Barclays Bank handed out 640,000 payment holidays to customers hit by Covid-19 restrictions and approved loans and support worth £25 billion.
But bosses warned that negative interest rates used to prop up the UK economy could hit its high street lending profits (which were ringfenced after the last financial crisis).
Chief executive Jes Staley declined to rule out bonuses for his employees this year despite being unable to pay shareholders a dividend due to the Bank of England’s Covid-19 rules.
He also said negative rates set by the Bank of England could have the potential to improve the economy in the longer term if it led to higher spending.
Mr Staley said: “Zero let alone negative interest rates are very tough for banks and puts pressure on bank profitability.”
He added: “You don’t want to see consumers avoiding a negative interest rate turn to cash, for example.”
The boss also explained that in countries where negative interest rates have already been introduced, Barclays’ large corporate customers have seen those charges to hold money in savings. “But we’re rather not be doing that,” Mr Staley added.
No bank branches will close on UK high streets due to the pandemic, although Barclays will continue shutting branches as part of cost cutting plans announced before Covid-19.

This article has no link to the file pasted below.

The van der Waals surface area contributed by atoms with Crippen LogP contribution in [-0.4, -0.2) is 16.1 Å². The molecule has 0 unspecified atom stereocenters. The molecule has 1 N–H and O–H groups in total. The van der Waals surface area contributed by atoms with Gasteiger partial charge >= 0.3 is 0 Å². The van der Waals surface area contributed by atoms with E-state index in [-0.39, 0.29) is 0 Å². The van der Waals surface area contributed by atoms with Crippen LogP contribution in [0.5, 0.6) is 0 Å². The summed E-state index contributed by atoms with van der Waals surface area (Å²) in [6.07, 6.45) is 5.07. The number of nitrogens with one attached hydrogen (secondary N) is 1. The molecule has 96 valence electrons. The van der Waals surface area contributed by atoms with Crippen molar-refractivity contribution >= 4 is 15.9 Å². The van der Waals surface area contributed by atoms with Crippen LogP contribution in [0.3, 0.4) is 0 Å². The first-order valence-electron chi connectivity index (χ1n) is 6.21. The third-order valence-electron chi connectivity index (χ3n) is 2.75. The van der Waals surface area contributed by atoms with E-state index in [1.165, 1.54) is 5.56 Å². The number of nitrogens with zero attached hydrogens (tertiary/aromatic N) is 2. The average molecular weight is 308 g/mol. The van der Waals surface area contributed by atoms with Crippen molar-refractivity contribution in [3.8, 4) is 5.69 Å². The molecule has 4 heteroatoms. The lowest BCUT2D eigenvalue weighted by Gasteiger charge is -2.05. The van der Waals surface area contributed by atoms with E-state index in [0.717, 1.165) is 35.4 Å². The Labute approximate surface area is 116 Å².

Barclays also revealed it waived £100 million in interest and fees for UK customers during the pandemic and provided the same amount in community aid packages.
A total of 9,800 Coronavirus Business Interruption Loan Scheme (CBILS) and Coronavirus Large Business Interruption Loan Scheme (CLBLS) payments were approved with a value of £3 billion. The loans are 80% backed by the Government.
Around 296,000 bounce back loans for small businesses, worth £9.2 billion, which are 100% backed by the taxpayer, were also approved, alongside £12.4 billion through the Covid Corporate Financing Facility (CCFF), operated by the Bank of England.
The huge support for UK businesses came as Barclays revealed income at the global bank increased 3% in the nine months to September 30 to £16.8 billion, with pre-tax profits of £2.4 billion, including £1.1 billion in the third quarter.
Profits increased in its investment division and high street lending over the three-month period as global economies recovered from the height of the global pandemic, it added.
Barclays said its preferred measure – Return on Tangible Equity (RoTE), based on profits from cash invested with the bank – increased to 5.1% in the three months to September 30.
However, the rise was greater in its investment division – hitting 10.2% – compared with its ring-fenced high street services, with a more modest 4.5%.
The UK division made a pre-tax profit of £196 million.
Mr Staley said: “In this historically challenging year for our customers and clients we have continued to provide huge support to help people through the social and economic impact of the Covid-19 pandemic.
“This remains a priority, alongside maintaining the financial integrity of the firm and keeping our colleagues safe.”